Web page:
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Chicago: Munsell Publishing Company, Publishers 1912

This biography was submitted by a researcher and are abstracted from the above named publication.. Errors could occur, so one should always verify the correctness by obtaining copies of vitals and performing all necessary research to document what is contained herein.

FOX, SMITH, a highly respected citizen of Riverton, Ill., is a veteran of the Civil War and has spent most of his life in Sangamon County, being brought there by his parents when about four years old. He was born in Cape May County, N.J., June 3, 1844, a son of Aaron and Phoebe (Buck) Fox, both also natives of New Jersey. The father was a sailor in early life and later took up the occupation of farming. Coming to Illinois in 1848, he immediately located in Pleasant Plains, where he lived many years, subsequently living in Lanesville Township, buffalo and Clear Lake Township. He and his wife, together with a list of their children, are mentioned in this work in connection with the sketch of Charles W., a brother of Smith Fox, who is also a resident of Riverton.

As a boy Smith Fox attended the country schools, and helped with the work on his father's farm as soon as he was old enough to do so. He followed farming as an occupation until a few years ago, when he retired from business life and located in Riverton. He enlisted from Springfield in Company D, Fifty-eighth Illinois Volunteer Infantry, and was discharged at Mobile, Ala., New Year's Day, 1865. He had taken part in many serious engagements, among them being the battles of Bull Run and Mobile.

At the close of the hostilities, Mr. Fox returned to Sangamon County and followed farming for many years in connection with his trade of plasterer. His marriage occurred July 6, 1866, when he was untied with Louisa Flagg, a native of Sangamon County, who was born in 1847. Her father, Isaac Flagg, was a native of Delaware and an early settler of Sangamon County, where he entered land from the Government at $1.25 per acre, and there carried on farming the remainder of his life. He and his wife are both deceased and Mrs. Fox died August 27, 1907. Twelve children, six sons and six daughters, had been born to Mr. and Mrs. Fox, of whom but three now survive: Benjamin, of Wyoming; Charles E., of Riverton; May, wife of William Peters, of Michigan City, Ind. There are six grandchildren in the family. Mrs. Fox was a devoted wife and mother, and had a host of friends by whom she is most kindly remembered and deeply mourned.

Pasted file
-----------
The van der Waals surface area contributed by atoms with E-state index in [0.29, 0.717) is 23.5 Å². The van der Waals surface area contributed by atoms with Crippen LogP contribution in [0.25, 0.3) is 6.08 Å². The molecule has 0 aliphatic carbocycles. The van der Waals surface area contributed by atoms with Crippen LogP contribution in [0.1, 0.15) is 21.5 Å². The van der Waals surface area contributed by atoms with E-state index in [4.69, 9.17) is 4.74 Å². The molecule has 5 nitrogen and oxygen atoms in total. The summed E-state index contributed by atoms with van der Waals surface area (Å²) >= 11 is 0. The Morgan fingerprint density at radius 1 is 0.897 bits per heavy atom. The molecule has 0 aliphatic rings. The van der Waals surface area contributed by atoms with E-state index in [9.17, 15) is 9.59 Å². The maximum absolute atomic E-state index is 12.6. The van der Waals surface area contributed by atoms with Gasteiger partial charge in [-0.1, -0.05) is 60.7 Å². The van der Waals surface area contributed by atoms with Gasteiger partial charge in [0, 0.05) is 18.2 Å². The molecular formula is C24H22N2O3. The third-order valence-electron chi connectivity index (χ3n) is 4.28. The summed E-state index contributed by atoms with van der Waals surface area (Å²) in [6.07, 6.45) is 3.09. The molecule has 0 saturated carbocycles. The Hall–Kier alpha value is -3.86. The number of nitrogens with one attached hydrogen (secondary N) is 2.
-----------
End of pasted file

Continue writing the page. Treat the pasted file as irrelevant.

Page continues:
Mr. Fox is a member of the Methodist church and in politics a Republican. He takes an active interest in local affairs and is identified with the best interests of his community. He owns a very comfortable home in Riverton, where he has lived since March 20, 1867. He was a member of Post 389 G.A.R., which has been disbanded. He is regarded as a man of strict integrity and honesty and is considered a representative citizen.

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